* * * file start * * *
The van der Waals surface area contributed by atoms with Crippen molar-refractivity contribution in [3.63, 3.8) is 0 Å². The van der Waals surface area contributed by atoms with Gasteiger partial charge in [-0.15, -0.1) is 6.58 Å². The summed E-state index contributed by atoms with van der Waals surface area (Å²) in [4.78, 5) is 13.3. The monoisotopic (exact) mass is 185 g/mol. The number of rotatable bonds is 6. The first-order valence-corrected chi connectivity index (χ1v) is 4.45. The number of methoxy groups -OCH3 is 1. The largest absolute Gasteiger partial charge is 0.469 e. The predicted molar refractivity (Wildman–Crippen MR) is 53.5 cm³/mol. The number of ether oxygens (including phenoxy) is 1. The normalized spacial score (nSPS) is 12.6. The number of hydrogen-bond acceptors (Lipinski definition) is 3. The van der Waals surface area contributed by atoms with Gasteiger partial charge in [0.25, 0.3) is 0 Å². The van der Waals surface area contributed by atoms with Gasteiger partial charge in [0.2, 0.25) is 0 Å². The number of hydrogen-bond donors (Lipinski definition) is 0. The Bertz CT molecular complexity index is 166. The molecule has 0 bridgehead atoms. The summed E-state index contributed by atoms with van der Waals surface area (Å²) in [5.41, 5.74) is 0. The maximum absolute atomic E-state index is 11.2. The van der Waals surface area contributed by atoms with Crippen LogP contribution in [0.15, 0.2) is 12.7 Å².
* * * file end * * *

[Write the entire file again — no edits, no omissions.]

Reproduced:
The van der Waals surface area contributed by atoms with Crippen molar-refractivity contribution in [3.63, 3.8) is 0 Å². The van der Waals surface area contributed by atoms with Gasteiger partial charge in [-0.15, -0.1) is 6.58 Å². The summed E-state index contributed by atoms with van der Waals surface area (Å²) in [4.78, 5) is 13.3. The monoisotopic (exact) mass is 185 g/mol. The number of rotatable bonds is 6. The first-order valence-corrected chi connectivity index (χ1v) is 4.45. The number of methoxy groups -OCH3 is 1. The largest absolute Gasteiger partial charge is 0.469 e. The predicted molar refractivity (Wildman–Crippen MR) is 53.5 cm³/mol. The number of ether oxygens (including phenoxy) is 1. The normalized spacial score (nSPS) is 12.6. The number of hydrogen-bond acceptors (Lipinski definition) is 3. The van der Waals surface area contributed by atoms with Gasteiger partial charge in [0.25, 0.3) is 0 Å². The van der Waals surface area contributed by atoms with Gasteiger partial charge in [0.2, 0.25) is 0 Å². The number of hydrogen-bond donors (Lipinski definition) is 0. The Bertz CT molecular complexity index is 166. The molecule has 0 bridgehead atoms. The summed E-state index contributed by atoms with van der Waals surface area (Å²) in [5.41, 5.74) is 0. The maximum absolute atomic E-state index is 11.2. The van der Waals surface area contributed by atoms with Crippen LogP contribution in [0.15, 0.2) is 12.7 Å².